Stereotypes, Distrust, and Bias


Dear David,

I am a middle manager and have a boss who doesn’t trust one of my employees and—by extension—he doesn’t trust me. My employee has sensed the distrust. Even though this employee meets expectations, does a good job, and is liked by everyone else, my boss seems to dislike her demeanor. I am working with the employee on changing her demeanor, but it is brutal on morale. Any tips for improving morale without undermining my boss?

Regards,
Manager in Distress

Dear Manager in Distress,

Thanks for a truly intriguing question. It contains the kind of messy complications that make people and workplaces so interesting.

List and Prioritize Your Concerns. With complicated issues like this one, I begin by listing the different concerns. The list helps me identify the concerns that are most central.
Here is my initial list.

• Your boss doesn’t trust this employee.
• Your boss is beginning to wonder if he can trust you.
• Your boss’s opinions might (or might not) be based on stereotypes or implicit bias.
• The employee performs well on the job.
• The employee senses the distrust.
• You wonder if you SHOULD get the employee to change (or would this be buying into your boss’s biases?).
• You wonder if you CAN get the employee to change (how can you coach about subtle issues related to demeanor?).
• You wonder whether, if the employee does change, your boss will notice and reward the changes.

It looks as if the highest-priority question to answer is whether your manager’s mistrust of this employee is merited. The way you answer this question will determine how you act on most of the other issues. If you decide that your manager’s concerns are merited, then your challenge is to coach your employee to change. If you decide his concerns are not merited, then your challenge is to influence him. Of course, the answer isn’t always clear-cut. But I would begin by examining your manager’s concerns.

Explore Others’ Paths. Your manager is telling himself a story. His story is that your employee’s behavior fits a pattern that indicates she can’t be trusted. You need to create a safe way for your manager to examine his story. Safety is very important here. Don’t lecture your manager on the need to avoid bias, and don’t argue for your own perspective. Instead, ask questions that help your manager explore his own point of view.

Focus on the Facts. Ask questions about what your manager has observed and what he had expected. Look for the gap. Get examples of what your manager means by “the employee’s demeanor.” We all attend to people’s facial expressions, tone of voice, posture, and other nonverbal cues to try to read what they are thinking and feeling. Ask your manager about what he has seen, and what it means to him.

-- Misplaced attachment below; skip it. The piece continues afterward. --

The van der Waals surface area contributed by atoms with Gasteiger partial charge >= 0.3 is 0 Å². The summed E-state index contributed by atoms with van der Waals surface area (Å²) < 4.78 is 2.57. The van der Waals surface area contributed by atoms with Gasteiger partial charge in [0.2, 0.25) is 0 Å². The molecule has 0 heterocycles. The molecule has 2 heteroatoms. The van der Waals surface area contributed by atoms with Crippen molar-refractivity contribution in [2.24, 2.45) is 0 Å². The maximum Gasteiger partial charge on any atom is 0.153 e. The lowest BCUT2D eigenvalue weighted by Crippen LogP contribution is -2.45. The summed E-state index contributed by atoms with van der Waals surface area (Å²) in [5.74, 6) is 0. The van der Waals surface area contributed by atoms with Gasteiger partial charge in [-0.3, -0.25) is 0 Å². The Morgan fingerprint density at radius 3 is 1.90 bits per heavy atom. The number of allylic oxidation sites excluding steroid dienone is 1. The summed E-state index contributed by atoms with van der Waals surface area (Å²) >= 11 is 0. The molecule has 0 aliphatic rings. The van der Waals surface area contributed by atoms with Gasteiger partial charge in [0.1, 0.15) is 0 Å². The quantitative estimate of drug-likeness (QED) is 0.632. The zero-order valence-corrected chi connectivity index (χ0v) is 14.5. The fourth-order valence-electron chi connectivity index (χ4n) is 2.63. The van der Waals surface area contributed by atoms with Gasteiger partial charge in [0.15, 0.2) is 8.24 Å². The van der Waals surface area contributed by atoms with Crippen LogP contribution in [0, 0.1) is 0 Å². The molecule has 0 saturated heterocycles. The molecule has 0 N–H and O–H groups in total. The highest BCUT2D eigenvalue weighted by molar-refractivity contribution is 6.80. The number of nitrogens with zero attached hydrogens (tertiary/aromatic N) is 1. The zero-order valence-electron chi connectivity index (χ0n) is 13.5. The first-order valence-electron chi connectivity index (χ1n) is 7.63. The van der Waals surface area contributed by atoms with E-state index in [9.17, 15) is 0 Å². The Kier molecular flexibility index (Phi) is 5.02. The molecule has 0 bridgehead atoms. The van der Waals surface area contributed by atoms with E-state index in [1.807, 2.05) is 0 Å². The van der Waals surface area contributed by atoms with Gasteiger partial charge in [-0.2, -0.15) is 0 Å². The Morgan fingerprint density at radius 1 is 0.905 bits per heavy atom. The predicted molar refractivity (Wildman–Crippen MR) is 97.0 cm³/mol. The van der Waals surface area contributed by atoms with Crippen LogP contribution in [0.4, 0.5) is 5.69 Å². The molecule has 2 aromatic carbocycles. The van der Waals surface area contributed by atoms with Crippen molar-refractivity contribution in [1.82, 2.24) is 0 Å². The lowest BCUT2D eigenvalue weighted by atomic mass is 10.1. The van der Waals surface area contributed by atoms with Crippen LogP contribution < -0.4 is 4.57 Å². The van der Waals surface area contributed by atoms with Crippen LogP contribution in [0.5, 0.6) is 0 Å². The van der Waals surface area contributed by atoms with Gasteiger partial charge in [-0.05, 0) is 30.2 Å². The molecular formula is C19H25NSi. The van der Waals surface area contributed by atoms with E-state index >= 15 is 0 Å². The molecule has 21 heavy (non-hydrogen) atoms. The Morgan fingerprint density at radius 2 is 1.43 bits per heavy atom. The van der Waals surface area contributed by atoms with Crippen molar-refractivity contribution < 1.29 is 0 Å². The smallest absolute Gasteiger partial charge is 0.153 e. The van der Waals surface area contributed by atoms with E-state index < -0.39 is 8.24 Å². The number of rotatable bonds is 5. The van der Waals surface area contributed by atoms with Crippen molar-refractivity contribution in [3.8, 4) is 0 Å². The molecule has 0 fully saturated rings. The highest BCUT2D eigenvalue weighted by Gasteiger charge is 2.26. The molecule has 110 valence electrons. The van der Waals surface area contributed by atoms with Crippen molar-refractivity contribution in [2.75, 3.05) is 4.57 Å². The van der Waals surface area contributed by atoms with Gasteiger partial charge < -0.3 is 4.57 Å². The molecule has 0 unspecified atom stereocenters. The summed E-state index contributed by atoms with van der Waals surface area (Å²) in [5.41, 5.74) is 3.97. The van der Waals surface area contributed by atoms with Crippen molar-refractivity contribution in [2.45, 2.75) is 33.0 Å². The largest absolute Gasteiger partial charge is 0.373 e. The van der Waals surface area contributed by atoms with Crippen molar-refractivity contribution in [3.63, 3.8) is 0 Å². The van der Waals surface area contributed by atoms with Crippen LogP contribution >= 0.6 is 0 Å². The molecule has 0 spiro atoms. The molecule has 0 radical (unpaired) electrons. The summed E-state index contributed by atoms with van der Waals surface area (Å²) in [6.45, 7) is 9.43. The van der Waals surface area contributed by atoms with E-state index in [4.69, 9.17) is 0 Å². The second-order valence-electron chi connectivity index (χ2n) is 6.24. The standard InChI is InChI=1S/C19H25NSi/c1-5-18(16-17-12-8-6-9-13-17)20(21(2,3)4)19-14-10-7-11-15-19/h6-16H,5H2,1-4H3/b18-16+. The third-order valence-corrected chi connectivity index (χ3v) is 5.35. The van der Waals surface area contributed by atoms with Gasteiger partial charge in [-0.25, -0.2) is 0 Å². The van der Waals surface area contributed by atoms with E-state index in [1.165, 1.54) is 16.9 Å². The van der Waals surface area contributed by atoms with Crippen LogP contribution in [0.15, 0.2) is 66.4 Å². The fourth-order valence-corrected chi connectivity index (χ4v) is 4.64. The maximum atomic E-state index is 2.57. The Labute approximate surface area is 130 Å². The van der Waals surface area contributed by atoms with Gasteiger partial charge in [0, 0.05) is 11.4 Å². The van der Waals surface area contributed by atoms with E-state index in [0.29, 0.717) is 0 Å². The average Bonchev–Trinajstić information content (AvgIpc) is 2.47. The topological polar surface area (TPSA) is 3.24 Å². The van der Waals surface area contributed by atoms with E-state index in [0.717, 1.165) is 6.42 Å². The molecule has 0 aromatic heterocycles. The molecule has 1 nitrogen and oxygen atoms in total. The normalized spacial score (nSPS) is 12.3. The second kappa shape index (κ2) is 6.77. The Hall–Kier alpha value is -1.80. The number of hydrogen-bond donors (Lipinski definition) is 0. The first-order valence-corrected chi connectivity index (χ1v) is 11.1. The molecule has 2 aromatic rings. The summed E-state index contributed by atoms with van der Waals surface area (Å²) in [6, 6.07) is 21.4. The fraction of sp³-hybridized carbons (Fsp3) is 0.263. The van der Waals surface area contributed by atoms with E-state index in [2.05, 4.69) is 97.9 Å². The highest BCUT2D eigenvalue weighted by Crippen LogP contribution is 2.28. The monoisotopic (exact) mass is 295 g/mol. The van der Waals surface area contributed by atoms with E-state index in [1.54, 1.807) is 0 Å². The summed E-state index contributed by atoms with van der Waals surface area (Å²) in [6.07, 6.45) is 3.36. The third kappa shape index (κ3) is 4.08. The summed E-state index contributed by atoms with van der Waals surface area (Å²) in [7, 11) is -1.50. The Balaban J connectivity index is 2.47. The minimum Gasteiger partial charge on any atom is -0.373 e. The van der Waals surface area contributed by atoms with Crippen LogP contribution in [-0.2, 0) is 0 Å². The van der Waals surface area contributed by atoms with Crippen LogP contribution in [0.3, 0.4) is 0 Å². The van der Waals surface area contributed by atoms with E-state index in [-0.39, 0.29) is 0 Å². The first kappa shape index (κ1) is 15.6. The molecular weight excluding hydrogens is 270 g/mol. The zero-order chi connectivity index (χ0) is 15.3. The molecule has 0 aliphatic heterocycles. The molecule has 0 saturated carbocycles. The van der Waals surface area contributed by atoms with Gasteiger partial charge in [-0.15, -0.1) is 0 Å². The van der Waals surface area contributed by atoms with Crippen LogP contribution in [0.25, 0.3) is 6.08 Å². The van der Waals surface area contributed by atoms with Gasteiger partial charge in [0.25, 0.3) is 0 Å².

Example: Suppose you ask your manager for examples of what he has seen, and he replies, “In meetings and in presentations her demeanor is weak, hesitant, and unsure. She pauses, questions her own conclusions, and allows others to push her around—instead of making firm recommendations and backing them up with facts.”

Check to see if you and your manager have seen the same behaviors, and whether the behaviors are representative of the employee.

Examine the Story. Encourage your manager to explore the logic of his story—to re-examine the conclusions drawn from the facts. For example, is your manager concluding that your employee doesn’t prepare adequately, that she is too easily intimidated, or that she is too indecisive? Ideally, you will help your manager ask two questions: a.) Do I really have enough facts to draw this negative conclusion? b) Is there another more positive conclusion that fits the facts?

Visibility and Exposure. When you’re talking with your manager, the goal isn’t to convert him to your point of view. It’s to get him to reconsider his initial views, and to be open to new information. However, this new information can’t come from you; it must come from the employee. What you can do is provide the employee with visibility and exposure—opportunities to prove herself in ways that overcome your manager’s concerns.

Own the Problem. If you agree with your manager that the employee needs to change, then make sure you own it. Don’t blame the need to change on your manager. Use natural consequences to explain the links between the employee’s actions and outcomes she cares about. She needs to understand the business reasons for changing, or she may attribute it to whim or bias.

Focus on the Facts. The more specific you are, the more helpful you will be. The ideal would be to show your employee a video of herself in action, and to go through it frame by frame. If you don’t have video, then use quotes and demonstrations, not just explanations to show her what she does right and wrong. Imagine you are coaching an actor to improve her performance of a part. The focus isn’t on her words or the content of what she is saying as much as it’s on her nonverbals.

Follow Up. Ask your employee for permission to cue her in real time. Most of the actions that create “demeanor” are automatic or even unconscious. She won’t know she’s demonstrating them, unless you can signal her.

I hope this is helpful,
David